BEVERLY HILLS, Calif., Jan 8 (Reuters) - After winning over audiences and becoming a household name as one of the six lead characters in NBC’s hit sitcom “Friends,” actor Matt LeBlanc has found an unconventional way to carve a new chapter in his career; playing a nastier version of himself.
LeBlanc, 46, who spent 10 years playing the dim-witted but lovable Joey Tribbiani on “Friends,” has found a new lease of life on television playing the reckless and rude character of Matt LeBlanc on Showtime’s “Episodes,” a role that has already won him a Golden Globe award.
“Episodes,” now in its third season, premieres on Sunday, and will see its leading characters once again tackle the dysfunctional personalities running the complex and convoluted back end of Hollywood’s television industry as they try to make a hit television show.
Sitting at his publicist’s office in Beverly Hills, a jovial LeBlanc talked to Reuters about life after “Friends” and blurring the lines between fiction and reality on “Episodes.”
Q: What do you enjoy the most about playing a version of yourself in “Episodes”?
A: It’s actually quite fun to play basically the public’s perception of the celebrity. So it’s not accurately me at all. Sometimes it’s right on the money, and sometimes it’s way off base. I’ve really stuck to my guns about not differentiating which is which, because a lot of people ask me how similar am I to Matt LeBlanc in the show, and I think that, to me, is relevant. My job is to make you, the audience, believe I am Joey Tribbiani or I am Matt LeBlanc, that’s an actor’s job, to have this seamless interpretation of a character.
Q: Were there any ‘no-go’ areas of you life that you didn’t want drawn in?
A: Yes. In terms of my family, I am divorced and have a daughter and have two step kids. In the show, I‘m divorced and have two sons. And that was enough to not have it mirror my life too much in that area. Aside from that, the marching orders have always been for all of us that I don’t mind being the brunt of the joke if it’s a great joke. If it’s worth it, I‘m game. If it’s just low-hanging fruit (then no).
Q: Have you drawn inspiration from any real celebrities in Hollywood for the character of Matt LeBlanc in “Episodes”?
A: Yes, there’s probably a dash of Charlie Sheen in there, if you’re trying to think of some of the zaniest behavior you’ve heard of. What we’ve done with Matt is pushed the envelope. I remember seeing on the front page of the Calendar section of the Sunday Los Angeles Times when we were on “Friends” that my salary was published, how much we were making. And I was like, ‘Wow, that’s embarrassing, look at that number.’ There’s a gamut of emotions. People know how much money I made, it’s weird, certain things are nobody’s business.
So when we were developing the guidelines of who this guy Matt is for “Episodes,” I said, “What about if everybody assumes I‘m rich? Let’s make me in the show way richer than I really am, and I think it’ll be fun to have this guy where money is no object,” He can be as generous as he wants or as frivolous as he wants, just go crazy with that aspect of it because that’s what people think when they think of the six of us from “Friends” because of the money that was reported. Which was reported low by the way (laughs). It’s a little bit more. It’s actually a lot more!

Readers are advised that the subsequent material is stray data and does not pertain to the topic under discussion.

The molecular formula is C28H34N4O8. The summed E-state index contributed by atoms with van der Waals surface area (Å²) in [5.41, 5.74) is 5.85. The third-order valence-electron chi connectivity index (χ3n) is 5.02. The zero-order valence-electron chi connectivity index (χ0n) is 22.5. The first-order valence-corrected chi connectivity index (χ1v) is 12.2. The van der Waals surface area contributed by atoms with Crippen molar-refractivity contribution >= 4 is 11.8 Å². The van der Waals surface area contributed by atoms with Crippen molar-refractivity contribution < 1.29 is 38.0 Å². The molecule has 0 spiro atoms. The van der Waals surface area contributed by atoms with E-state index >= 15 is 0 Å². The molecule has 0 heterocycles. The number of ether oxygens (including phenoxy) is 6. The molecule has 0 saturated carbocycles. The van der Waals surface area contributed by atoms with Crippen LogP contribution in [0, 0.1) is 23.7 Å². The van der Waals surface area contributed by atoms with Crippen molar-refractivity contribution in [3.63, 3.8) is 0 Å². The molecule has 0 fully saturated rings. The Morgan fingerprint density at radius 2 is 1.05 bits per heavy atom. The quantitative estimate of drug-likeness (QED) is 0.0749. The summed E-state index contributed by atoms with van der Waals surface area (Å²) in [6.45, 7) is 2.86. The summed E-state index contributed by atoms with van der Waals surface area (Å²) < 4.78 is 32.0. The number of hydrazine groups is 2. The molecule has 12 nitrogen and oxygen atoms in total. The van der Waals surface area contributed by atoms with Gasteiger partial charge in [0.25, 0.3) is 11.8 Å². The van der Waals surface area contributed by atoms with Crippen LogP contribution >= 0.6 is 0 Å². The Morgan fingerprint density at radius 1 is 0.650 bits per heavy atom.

Q: We still see a lot of camaraderie between the “Friends” cast, often doing guest spots on each other’s projects. Will you reunite with any of them in the future of Episodes?
A: I don’t know. It’ll always be great to work with them. It’d be a different kind of guest spot for them to do this because they would have to play themselves, a version of themselves that they’re comfortable with.
Q: After “Friends,” you were the lead in its spin-off “Joey,” that was canceled. What did you take from that?
A: We were supposed to fill the shoes of “Friends,” same time slot, same network ... It’s almost insurmountable odds. It’s really quite a bit of pressure. And it could never replace (“Friends”), it was never shown as a new show, it was perceived as this watered-down continuation of “Friends.” And it wasn’t the same so it was never going to stand up. In that sense, it never stood a chance.
Q: After “Friends” and “Joey,” you stepped away for a few years. What were you able to reflect on during your time away?
A: The things I did think about in terms of my career were the most recent thing, the mistakes I felt that had been made on “Joey,” and things I saw, mistakes being made right in front of me and I could have put my foot down and didn‘t. I think I learned from that, I‘m not the smartest guy in the room but I’ve been around for a while now and I do have an opinion that I believe in, and from that point on, I will voice my opinions and interject.
... From 1994 to 2006, I had my nose to the grindstone, took a trip here and there, but I was such a slave to work and when that all ended, I was like, ‘Wow, my life hasn’t really advanced that much.’ There was a marriage that happened during that time that I didn’t maybe pay enough attention to, or I didn’t have my priorities sorted as they should have been. Live and learn, I guess.
Q: It must have been good to get that perspective?
A: Stepping back and looking on it, I think what I came away with was that work is not the most important part of life. At 46. Nice. Maybe I am Joey!
Reporting by Piya Sinha-Roy; editing by Patricia Reaney and Andrew Hay